An Honourable Abode For John Kiriakou

In the United States of America a citizen called John Kiriakou is in prison. Mr Kiriakou (in Britain we would spell his surname Kyriacou) has apparently or allegedly committed the heinous crime of exposing torture committed by US government personnel. You should know that it is not against the law in America to torture people; there is no law against that, but it is against the law in America to expose or publicise the fact that American personnel have been torturing people.

I am sure that Americans know that they live in the most perfect of all nations under the earth’s skies and that they are proud to be Americans and that their pride in being Americans is well justified regardless of any bothersome allegations of torture that may arise. America über alles, especially where the alles includes such unimportant concepts as a right to a fair trial, a right to life liberty and the pursuit of happiness and a right to expect  the rule of just laws made for the benefit of the people by those elected by the people.

The alternative, suffered by some other nations, is that laws are unjust and are made to protect the government and shield it from unwelcome criticism and exposure of its wrongdoings.

Mr Kiriakou gave an interview to ABC news about the waterboarding of Mr Abu Zubaydah by the CIA and disclosed to several journalists the names of those responsible for the waterboarding. This dastardly act justified the 30 month prison sentence that Mr Kiriakou was awarded. Clearly, it was wrong for anyone to expose torture by the CIA because the CIA are entirely justified in law and above the law, including international law, in everything that they do.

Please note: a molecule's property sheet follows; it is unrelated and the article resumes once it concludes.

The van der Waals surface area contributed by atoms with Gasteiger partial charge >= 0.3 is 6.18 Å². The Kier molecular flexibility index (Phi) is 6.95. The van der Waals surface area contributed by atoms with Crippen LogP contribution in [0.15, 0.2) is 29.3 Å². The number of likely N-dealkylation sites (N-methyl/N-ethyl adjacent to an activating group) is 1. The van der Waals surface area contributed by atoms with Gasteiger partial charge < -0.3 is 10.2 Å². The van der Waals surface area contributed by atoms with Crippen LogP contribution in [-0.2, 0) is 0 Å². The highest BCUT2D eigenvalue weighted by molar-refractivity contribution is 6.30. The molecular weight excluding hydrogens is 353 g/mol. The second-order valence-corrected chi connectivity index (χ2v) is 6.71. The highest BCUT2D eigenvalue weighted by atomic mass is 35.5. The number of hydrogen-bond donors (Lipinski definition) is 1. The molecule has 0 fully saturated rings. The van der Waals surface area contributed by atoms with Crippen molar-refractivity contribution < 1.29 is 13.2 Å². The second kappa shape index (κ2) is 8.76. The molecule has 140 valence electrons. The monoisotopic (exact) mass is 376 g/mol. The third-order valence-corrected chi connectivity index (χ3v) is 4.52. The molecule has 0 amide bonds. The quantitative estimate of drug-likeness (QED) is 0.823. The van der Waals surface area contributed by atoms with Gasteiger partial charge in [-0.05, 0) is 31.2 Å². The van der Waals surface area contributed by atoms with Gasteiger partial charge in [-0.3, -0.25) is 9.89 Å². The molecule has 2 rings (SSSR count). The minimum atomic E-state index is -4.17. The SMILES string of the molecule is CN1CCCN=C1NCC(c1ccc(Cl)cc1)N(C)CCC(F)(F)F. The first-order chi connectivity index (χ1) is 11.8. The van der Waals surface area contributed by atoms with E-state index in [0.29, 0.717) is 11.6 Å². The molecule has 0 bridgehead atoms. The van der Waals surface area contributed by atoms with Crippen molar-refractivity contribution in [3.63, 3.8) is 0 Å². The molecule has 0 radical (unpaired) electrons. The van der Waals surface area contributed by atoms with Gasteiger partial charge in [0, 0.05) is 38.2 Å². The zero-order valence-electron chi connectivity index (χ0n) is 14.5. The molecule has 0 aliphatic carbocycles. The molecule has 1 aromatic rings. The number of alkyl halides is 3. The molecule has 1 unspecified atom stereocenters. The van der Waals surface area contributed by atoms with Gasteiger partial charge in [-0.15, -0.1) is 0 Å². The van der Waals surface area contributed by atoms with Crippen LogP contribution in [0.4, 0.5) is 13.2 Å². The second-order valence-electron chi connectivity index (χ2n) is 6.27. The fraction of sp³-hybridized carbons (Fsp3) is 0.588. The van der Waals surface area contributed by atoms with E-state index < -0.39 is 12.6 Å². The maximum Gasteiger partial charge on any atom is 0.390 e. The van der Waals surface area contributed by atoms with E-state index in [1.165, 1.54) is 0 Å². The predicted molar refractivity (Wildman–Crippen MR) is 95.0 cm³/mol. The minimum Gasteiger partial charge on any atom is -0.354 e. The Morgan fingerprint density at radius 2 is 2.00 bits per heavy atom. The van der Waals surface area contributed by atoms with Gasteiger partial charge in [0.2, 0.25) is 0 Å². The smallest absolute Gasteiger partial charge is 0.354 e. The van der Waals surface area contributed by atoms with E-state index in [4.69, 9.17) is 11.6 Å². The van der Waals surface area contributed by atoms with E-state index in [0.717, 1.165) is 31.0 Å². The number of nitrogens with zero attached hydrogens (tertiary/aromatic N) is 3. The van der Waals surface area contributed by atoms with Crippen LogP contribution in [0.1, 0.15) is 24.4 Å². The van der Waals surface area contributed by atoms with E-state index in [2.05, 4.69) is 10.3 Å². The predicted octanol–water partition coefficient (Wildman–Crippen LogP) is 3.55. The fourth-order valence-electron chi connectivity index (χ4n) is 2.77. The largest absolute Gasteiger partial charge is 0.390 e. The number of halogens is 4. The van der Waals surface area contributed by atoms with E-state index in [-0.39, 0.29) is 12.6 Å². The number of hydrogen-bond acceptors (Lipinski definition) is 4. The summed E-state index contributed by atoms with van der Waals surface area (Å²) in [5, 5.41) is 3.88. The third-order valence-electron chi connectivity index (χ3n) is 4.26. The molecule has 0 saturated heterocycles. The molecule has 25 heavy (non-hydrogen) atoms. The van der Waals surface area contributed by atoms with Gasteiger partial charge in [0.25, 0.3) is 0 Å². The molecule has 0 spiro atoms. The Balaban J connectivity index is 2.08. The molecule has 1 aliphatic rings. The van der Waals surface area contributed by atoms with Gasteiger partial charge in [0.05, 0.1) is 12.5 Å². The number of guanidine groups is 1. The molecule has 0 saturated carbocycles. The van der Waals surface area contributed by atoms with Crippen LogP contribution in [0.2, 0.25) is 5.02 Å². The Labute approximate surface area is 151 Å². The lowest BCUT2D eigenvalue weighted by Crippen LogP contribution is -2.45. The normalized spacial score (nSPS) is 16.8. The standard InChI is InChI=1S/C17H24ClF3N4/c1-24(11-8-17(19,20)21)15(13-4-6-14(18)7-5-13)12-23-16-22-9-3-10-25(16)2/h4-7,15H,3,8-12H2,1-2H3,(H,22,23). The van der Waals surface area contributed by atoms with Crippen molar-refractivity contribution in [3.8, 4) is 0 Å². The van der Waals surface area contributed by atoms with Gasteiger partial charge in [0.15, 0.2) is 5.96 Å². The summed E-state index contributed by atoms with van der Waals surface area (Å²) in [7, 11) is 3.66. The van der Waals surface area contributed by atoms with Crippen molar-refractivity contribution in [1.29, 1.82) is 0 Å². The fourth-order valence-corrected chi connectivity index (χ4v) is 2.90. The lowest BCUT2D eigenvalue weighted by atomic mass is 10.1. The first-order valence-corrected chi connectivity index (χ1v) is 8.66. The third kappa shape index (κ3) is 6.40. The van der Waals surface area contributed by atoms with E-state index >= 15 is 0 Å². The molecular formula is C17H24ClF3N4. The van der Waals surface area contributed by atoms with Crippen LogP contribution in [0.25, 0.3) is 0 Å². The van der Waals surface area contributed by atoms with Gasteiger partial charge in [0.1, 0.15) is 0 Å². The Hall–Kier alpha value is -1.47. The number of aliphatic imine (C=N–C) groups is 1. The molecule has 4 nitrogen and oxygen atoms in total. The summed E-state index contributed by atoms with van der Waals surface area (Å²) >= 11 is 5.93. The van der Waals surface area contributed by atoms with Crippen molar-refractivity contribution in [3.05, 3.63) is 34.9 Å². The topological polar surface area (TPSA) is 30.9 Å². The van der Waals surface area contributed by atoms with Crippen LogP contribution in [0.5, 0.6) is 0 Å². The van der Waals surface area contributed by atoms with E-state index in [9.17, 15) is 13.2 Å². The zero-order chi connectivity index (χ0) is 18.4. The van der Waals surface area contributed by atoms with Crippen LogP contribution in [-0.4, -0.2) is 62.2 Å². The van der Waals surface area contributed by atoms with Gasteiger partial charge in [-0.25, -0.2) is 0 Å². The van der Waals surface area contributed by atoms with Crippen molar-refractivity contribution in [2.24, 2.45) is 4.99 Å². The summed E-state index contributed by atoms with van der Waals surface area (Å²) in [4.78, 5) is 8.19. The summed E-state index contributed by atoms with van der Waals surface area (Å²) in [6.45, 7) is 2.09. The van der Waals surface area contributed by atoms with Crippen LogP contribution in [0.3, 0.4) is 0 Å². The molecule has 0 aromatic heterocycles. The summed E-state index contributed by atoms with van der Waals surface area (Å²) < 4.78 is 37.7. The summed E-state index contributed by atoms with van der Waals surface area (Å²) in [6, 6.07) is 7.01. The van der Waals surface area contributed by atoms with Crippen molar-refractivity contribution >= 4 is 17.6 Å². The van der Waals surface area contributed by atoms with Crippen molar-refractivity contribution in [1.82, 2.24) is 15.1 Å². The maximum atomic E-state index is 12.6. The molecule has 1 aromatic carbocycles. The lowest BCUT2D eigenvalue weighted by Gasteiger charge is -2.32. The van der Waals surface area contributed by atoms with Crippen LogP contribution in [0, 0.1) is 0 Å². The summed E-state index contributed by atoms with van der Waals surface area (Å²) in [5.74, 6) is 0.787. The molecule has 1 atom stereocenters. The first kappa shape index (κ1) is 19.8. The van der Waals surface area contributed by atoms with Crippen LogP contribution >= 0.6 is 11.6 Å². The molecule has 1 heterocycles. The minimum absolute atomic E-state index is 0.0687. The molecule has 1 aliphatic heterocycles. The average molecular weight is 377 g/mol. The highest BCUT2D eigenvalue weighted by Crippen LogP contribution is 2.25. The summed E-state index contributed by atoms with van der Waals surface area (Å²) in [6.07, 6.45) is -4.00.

General David Petraeus, CIA director, said “this case yielded the first IIPA successful prosecution in 27 years, and it marks an important victory for our Agency, for our Intelligence Community, and for our country. Oaths do matter, and there are indeed consequences for those who believe they are above the laws”.

I would not suggest that the use of waterboarding is contrary to the law and specifically contrary to the Geneva Conventions and the United Nations Conventions on Torture, which the United States has signed; obviously General Petraeus knows that waterboarding is not contrary to these international laws, despite what eminent jurists opine.

I marvel at the victory of the CIA in successfully prosecuting a gentleman for exposing these matters. When men commit torture and are allowed to go free, the only correct place for the other men who expose the torture is prison. For Mr Kiriakou prison is an honourable abode.

 

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